Fan Edition phones from Samsung, at least in the recent past, have been about giving people flagship features and feel, but at a lesser price. This is supposed to be the case with the Galaxy S21 FE, which was released in early January 2022, and has since found its way to Kenya store shelves.
It follows the excellent S20 FE from 2020, which continues to be a very good phone to date, and that it launched at a substantially reduced price than the S20. However, Samsung went over the board with the S21 FE. It costs KES 90K here, and USD 700 in Western markets. That is way higher, almost KES 20K more than where the S20 FE started at. Also, let us not mention that the device launched this year, following months of rumours that can be traced back to as early as Q2 2021.
The phone is excellent in my book, and I could easily live with it, or even recommend it to people, but the price is just a little too high. It is still KES 17K cheaper than the normal S21, but its remix of features just doesn’t feel right this time around by sheer asking price. Add to the fact that the S22 is just a couple of days away, and you can start seeing why the device is already dated at launch. We honestly don’t understand Samsung’s thinking here, but maybe the South Korean phone maker knows something we are not aware of.
A familiar design
The S21 has a 6.4” screen, which is actually quite nice and compact in a world of mammoth phones. It has a plastic back, which should essentially make it cost lesser than its premium siblings with glass rears. The plastic doesn’t bother me, actually, because it actually manages to keep the phone light, and that is one less glass to break. The lavender back is also made from a single piece of plastic, and the Contour Cut design is here.
Still, it just looks and feels the same as the S21 or S21+. If you have those phones, you wouldn’t see any design departures in the S21 FE. That is how similar they look – and that is not a bad thing because the S21 series was already well-designed, with the S21 Ultra winning accolades following its tight finishes and generally great packaging.
You also get your basics here: all buttons are to the right, while the left side is bare. The dual sim slot is soloed at the bottom this time around, alongside a USB C port and speaker grill that works alongside another one at the earpiece for the stereo effect. They sound fantastic.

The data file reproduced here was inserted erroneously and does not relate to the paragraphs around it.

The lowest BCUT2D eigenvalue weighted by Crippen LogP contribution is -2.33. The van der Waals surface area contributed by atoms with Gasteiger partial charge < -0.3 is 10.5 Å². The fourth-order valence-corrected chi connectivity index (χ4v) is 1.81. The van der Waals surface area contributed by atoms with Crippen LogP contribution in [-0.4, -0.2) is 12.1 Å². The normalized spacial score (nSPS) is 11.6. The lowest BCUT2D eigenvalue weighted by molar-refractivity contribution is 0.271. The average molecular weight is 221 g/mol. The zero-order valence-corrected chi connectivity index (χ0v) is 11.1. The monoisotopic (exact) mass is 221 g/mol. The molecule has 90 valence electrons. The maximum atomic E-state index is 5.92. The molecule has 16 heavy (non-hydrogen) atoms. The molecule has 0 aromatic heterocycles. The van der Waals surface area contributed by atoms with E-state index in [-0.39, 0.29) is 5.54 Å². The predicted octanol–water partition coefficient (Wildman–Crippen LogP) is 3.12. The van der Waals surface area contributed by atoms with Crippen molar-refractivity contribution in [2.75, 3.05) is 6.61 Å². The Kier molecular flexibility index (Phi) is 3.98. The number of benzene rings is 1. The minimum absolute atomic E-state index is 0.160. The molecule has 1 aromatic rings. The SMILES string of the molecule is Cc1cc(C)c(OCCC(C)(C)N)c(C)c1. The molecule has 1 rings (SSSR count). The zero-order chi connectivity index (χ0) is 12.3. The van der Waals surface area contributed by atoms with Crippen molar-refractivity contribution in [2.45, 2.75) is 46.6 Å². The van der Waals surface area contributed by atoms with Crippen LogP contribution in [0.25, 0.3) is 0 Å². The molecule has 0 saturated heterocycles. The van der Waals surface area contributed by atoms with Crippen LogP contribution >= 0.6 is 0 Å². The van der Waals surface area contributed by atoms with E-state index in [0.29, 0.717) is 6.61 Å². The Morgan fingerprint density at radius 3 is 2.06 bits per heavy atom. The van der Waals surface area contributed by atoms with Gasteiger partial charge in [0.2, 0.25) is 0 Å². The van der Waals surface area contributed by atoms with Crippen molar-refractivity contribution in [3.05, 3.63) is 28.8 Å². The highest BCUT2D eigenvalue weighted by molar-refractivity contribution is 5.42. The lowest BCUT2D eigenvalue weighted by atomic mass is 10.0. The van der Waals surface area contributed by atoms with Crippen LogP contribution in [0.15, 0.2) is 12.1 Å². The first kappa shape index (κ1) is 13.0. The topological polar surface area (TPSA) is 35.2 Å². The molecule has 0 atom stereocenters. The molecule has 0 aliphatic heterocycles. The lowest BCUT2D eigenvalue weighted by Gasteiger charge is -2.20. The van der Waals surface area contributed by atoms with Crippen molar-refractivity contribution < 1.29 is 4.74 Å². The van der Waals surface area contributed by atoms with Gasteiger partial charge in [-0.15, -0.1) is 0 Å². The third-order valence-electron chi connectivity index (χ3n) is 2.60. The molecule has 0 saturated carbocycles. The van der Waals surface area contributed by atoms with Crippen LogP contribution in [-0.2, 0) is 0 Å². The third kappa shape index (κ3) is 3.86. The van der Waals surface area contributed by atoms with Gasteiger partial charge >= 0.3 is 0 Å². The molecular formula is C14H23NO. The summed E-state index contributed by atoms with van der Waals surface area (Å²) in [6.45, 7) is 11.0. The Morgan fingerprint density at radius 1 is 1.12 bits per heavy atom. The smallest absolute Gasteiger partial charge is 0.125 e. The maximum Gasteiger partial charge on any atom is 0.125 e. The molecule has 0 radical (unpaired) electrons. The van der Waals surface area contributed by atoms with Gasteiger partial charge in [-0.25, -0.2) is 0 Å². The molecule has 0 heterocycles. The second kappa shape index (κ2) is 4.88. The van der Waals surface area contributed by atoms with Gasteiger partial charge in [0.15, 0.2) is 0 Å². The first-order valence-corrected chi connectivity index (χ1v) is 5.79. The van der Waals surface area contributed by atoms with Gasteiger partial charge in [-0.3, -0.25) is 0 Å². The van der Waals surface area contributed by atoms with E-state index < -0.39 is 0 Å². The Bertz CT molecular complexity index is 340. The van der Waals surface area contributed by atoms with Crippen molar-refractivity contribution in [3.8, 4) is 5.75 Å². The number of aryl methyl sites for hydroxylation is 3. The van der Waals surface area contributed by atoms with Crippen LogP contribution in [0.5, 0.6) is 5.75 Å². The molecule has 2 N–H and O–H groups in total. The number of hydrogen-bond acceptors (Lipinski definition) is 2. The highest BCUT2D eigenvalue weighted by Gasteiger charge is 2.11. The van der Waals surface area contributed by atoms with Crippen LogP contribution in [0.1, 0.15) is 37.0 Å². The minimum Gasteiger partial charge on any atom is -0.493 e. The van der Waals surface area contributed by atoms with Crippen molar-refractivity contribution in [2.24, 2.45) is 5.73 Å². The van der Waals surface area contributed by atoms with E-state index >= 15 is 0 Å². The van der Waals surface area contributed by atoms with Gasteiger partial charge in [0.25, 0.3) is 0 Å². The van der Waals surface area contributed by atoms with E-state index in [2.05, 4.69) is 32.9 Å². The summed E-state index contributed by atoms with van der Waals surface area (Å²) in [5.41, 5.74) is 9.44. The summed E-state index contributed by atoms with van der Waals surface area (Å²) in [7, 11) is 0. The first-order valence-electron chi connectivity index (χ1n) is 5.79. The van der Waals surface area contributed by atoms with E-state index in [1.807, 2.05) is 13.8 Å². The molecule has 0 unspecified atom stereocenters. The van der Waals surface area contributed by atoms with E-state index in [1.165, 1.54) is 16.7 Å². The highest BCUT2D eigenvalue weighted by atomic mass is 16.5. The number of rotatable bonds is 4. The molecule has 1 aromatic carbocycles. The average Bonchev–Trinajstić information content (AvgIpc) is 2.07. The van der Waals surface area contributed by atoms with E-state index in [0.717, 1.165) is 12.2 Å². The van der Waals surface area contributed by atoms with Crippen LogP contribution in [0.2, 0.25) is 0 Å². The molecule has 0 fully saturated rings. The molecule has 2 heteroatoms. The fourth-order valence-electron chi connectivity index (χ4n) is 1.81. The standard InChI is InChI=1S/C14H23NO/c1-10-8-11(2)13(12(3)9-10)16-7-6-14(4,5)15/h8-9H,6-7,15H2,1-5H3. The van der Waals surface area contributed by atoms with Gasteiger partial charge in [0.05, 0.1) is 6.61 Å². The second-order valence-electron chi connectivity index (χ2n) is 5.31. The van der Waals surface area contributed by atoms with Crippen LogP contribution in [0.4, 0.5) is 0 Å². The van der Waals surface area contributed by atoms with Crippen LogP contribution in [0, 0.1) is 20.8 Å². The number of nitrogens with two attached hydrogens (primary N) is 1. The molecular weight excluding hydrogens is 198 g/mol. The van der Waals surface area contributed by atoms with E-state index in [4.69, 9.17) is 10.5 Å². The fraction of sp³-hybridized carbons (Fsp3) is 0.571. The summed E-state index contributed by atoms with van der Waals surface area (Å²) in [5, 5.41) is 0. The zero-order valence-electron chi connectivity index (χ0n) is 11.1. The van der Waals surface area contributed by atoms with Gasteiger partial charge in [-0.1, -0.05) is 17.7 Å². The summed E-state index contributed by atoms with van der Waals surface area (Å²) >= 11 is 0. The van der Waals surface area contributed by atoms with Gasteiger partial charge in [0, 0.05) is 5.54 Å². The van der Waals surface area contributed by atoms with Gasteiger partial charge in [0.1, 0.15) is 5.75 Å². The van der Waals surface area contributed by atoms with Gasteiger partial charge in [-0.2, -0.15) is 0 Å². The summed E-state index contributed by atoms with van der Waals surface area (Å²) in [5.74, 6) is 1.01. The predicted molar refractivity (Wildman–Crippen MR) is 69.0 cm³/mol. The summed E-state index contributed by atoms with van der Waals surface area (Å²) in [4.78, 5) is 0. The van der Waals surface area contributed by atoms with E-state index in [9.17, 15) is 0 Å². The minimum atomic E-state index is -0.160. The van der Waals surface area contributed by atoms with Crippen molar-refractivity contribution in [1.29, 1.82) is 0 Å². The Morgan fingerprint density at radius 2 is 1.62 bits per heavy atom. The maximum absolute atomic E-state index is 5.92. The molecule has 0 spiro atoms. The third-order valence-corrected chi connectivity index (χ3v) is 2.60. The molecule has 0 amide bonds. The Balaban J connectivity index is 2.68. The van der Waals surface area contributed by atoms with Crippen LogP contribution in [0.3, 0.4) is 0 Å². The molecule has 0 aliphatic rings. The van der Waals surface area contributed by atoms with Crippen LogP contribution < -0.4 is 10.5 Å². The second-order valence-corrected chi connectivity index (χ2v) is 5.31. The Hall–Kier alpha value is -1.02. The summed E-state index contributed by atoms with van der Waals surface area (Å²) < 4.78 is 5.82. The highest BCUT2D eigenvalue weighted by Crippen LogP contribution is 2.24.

This is no surprise because Samsung started acing screens a long time ago. It is one of the best screens in the industry at 6.4” with a FHD+ resolution. It also refreshes at 120Hz, and brightness hits around 700 nits, meaning this phone is very usable even on the brightest of days. The S21, however, gets brighter than that, but everything else is the same.
The display is a Gorilla Victus one, and it also houses a speedy in-display fingerprint reader. It is the optical kind, not the ultrasonic one that Samsung has in the S21 lineup.
One UI 4.0 and Android 12
The S21 FE comes with Android 12 and One UI 4.0 out of the box. This is a good move because we would have been sad if it launched with Android 11. This is also a good time to mention that Samsung has been doing a good job updating its past devices to Android 12. Even my old A72 has since received the update, which is quite frankly more than I expected from Samsung. No other manufacturer other than Google and the Pixel line has updated its phones this fast.
However, from the visual point of view, One UI 4.0 is not any different from One UI 3.1. Icons look the same, the settings panel is the same, and other UI/UX elements have not been touched.
However, there are some customizations that you can enjoy, including colour palette that change UI colours to match your wallpaper. While not as robust as what Google has done with the Pixel series, Samsung’s implementation is more than enough.
Samsung has also had scrolling screenshots long before Android 12 introduced them natively.
There is also a new privacy dashboard, and you can get a notification when apps access a mic or camera (with a green notification on the notification area). The privacy dashboard can also help you access and manage elements such as data, permissions and tracking settings, to mention a few.
The S21 FE’s snappers are another place where Samsung tries to downgrade just a little bit so that the phone feels a little bit ‘inferior’ to the S21. It, nonetheless, has a familiar wide, ultra-wide and telephoto lens. However, the telephoto sensor is just 8 MP compared to the 64 MP of the S21. It still gives you 3x optical zoom. Both the telephoto and wide sensors are optically stabilized.